Published: 05/09/2002, Volume II2, No. 5812 Page 4

The NHS is keeping pace with the demanding activity targets set for the current financial year - but only just.

NHS chief executive Nigel Crisp told HSJ that unverified figures for the first four months of the year show that inpatient activity is up 4.8 per cent on the same period in 2001. The target for the full financial year is 5 per cent. This performance contrasts with the first months of the 2001-02 financial year, which saw no increase in activity over the previous year.

This suggests that the service has responded to the NHS chief executive's exhortation to 'take risks' to ensure that activity increases smoothly throughout the year. Mr Crisp had warned that this year's targets were simply too steep to be meet in the traditional NHS lastquarter rush (news, pages 4-5, 11 April).

Mr Crisp said that he was further encouraged by figures showing that the increase in GP referrals was running at just 1 per cent, giving a differential between the rise in inpatient activity of 3.8 per cent. The target differential for the whole year is 3 per cent.

Mr Crisp acknowledged that outpatient services were a greater cause for concern, but said he was confident the situation would improve as the NHS began to focus on it. Although in April he had specifically encouraged managers to use spare capacity in the private sector, Mr Crisp said that the increase in activity was linked to a wide range of factors - including efficiency improvements and extra resources.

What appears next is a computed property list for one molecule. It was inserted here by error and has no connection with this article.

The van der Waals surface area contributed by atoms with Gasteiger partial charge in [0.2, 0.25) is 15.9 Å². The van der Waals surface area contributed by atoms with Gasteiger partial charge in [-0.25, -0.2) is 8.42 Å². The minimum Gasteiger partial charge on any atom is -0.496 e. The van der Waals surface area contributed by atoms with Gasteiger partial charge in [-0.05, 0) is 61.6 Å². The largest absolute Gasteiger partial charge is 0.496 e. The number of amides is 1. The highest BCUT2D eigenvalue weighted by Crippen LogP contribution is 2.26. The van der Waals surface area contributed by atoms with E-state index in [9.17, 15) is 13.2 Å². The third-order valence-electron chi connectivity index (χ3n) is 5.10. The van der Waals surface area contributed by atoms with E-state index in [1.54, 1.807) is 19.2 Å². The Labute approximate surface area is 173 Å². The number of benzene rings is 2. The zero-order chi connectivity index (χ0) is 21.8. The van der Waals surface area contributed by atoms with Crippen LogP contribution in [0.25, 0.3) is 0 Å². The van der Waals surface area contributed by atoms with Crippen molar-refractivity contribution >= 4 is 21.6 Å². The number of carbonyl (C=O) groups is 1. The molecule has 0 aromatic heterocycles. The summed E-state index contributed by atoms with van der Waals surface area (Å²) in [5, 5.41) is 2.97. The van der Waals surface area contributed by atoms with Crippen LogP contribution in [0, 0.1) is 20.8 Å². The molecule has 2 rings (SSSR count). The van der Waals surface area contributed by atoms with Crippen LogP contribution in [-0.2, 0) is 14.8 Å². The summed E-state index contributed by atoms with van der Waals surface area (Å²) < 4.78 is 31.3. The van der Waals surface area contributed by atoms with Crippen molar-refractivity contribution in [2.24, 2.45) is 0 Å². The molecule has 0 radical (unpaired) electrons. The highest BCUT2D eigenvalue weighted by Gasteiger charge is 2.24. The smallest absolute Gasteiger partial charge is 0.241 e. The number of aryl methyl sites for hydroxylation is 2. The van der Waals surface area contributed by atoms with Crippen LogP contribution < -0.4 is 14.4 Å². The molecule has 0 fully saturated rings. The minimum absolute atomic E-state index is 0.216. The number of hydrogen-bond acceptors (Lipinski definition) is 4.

NHS Confederation chief executive Gill Morgan said that the activity figures reflected 'how it is out there'. But despite the increase in activity, she said managers still remained concerned that the targets and the funding associated with them did not take into account the 'inherent stretch' in resources with which the service was continuing to struggle.

Julie Moore, director of operations at University Hospital Birmingham, said her trust's increase in inpatient activity was broadly in line with the national picture.

She explained that the improvement in performance was largely down to factors such as 'getting better at things like pre-admission' and carrying out more day surgery. She concurred that outpatient waits were the bigger issue, largely due to the greater volume and uncertain demand.

However, Professor John Yates from the health services management centre at Birmingham University, who has analysed the activity figures for the first three months of 2001-02, takes a more pessimistic view.

In an article to be published in 19 September edition of HSJ, he claims the government 'will soon realise they are being duped by the NHS, which seems to be admitting long-wait patients at the expense of shorter waits'.